We keep risk at a low macro volatile level



At the heart of our asset allocation is the end of the Great Moderation – characterized by much more difficult trade-offs facing central banks.

In this environment, the fight against inflation causes real damage to growth and also financial disruption. And this compromise is not really avoidable, which is why a soft landing is unrealistic.

1) The UK at the epicenter of the growth-inflation trade-off

An example is the UK, where tax authorities have attempted to stimulate growth through unfunded tax cuts and additional spending.

But because the Bank of England recognizes that it needs to cause a recession to bring inflation down, we don’t really expect more growth, but more rate hikes.

2) Central banks will tighten their policy

In the short term, we believe this strengthens the resolve of other central banks to over-tighten [policy] in order to stay on top of the inflation story. But it’s causing real damage, and as that damage becomes clear in 2023, we think central banks will pause. [rate hikes] and not go all the way. And at that time we will also have to live with higher inflation.

Tactically, given the very difficult interest rate and growth environment, we are comfortable with our reduced risk taking. But strategically, as we think central banks won’t go all the way [on rate hikes] and they will take a break in 2023, there is reason to be strategically a little more positive about risk.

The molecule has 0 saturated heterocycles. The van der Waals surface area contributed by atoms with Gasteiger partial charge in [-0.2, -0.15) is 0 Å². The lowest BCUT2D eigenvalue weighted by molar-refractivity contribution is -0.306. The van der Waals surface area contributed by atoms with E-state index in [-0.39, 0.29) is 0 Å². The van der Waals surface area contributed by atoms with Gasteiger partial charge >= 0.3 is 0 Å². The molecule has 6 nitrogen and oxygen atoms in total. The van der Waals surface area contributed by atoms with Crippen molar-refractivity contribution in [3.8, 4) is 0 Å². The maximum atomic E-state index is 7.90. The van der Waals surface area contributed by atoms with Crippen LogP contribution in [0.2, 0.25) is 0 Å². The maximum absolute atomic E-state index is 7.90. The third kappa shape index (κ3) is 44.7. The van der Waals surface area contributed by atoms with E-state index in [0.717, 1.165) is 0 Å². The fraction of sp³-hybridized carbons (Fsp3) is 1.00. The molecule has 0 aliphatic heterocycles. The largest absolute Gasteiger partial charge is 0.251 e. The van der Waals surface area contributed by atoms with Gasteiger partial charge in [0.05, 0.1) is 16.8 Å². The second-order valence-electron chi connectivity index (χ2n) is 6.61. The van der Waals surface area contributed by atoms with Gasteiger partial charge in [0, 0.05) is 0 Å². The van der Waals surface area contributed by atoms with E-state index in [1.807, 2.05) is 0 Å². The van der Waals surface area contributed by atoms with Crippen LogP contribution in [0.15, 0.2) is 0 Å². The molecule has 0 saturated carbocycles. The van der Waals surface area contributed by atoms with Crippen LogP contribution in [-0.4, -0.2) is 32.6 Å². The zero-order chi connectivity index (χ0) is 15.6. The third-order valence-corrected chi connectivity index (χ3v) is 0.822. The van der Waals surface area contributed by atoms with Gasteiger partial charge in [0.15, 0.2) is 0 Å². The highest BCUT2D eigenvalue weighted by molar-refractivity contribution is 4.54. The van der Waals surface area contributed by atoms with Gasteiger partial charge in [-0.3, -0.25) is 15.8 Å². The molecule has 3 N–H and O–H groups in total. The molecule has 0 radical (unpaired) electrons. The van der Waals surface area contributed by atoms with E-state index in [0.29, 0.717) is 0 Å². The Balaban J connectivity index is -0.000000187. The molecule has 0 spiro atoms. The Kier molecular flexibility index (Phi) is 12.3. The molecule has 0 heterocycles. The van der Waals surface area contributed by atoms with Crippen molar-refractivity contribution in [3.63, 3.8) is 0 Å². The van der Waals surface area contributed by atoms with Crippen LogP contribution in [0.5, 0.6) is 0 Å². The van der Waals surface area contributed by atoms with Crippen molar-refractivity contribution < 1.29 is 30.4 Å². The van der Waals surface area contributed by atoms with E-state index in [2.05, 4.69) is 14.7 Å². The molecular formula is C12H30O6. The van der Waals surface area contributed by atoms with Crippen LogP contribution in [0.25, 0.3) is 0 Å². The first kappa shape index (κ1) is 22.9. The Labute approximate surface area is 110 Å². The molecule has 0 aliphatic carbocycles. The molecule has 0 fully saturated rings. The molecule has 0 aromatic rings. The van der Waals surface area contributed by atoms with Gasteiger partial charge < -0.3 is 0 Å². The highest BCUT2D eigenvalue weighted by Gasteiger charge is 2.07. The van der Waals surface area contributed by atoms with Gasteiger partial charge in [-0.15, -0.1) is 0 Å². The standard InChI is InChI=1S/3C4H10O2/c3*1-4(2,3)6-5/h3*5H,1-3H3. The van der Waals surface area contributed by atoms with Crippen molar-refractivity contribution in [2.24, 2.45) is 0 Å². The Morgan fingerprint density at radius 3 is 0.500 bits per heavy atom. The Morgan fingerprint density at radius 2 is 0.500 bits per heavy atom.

We’ve said a period of steady growth and inflation known as the Great Moderation is over – and we’ve made it a central part of our investment outlook. Central banks face a stark trade-off in this new regime: either live with inflation or suffer the economic damage necessary to quickly tame it. There is no getting around this, or no “soft landing”, in our view. Case in point: the UK tax madness. That didn’t raise growth expectations, it only raised rates. We stick to reduced risk.

UK rates rise as political forces clash

The chart shows that market expectations for Bank of England rate hikes have exceeded rate path expectations for the Federal Reserve and European Central Bank.

Market pricing of future policy rates, 2022 (BlackRock Investment Institute, with data from Refinitiv Datastream, October 2022)

Notes: The chart shows the pricing of expected central bank policy rates via forward overnight index swaps. The rate is the expected one-year OIS rate from one year.

The trade-offs facing central banks in a regime of heightened macroeconomic volatility and a world shaped by production constraints were highlighted last week. UK tax authorities have attempted to stimulate growth with unfunded tax cuts and spending increases. The markets trembled. Rate expectations for the Bank of England have moved ahead of other major central banks (see the pink line in the chart). Growth expectations were not – the pound fell to historic lows and stocks fell. All this shows how far we are in a new regime, where the authorities cannot spend to avoid recession. We believe that a rapid decline in inflation would require aggressive rate hikes and a recession. Central banks are trying to do whatever it takes to get inflation under control, but they haven’t recognized what it will take, in our view. We expect them to break growth as a result, but then come to a halt in 2023 once the economic damage is clear.

The macro image has deteriorated accordingly. We expect recessions in major developed markets (DM). It could be next year in the US, but sooner and deeper in the Eurozone given the energy crisis. The fact that central banks are prioritizing the pressure to bring inflation down quickly rather than the economic implications implies, in our view, deeper recessions overall.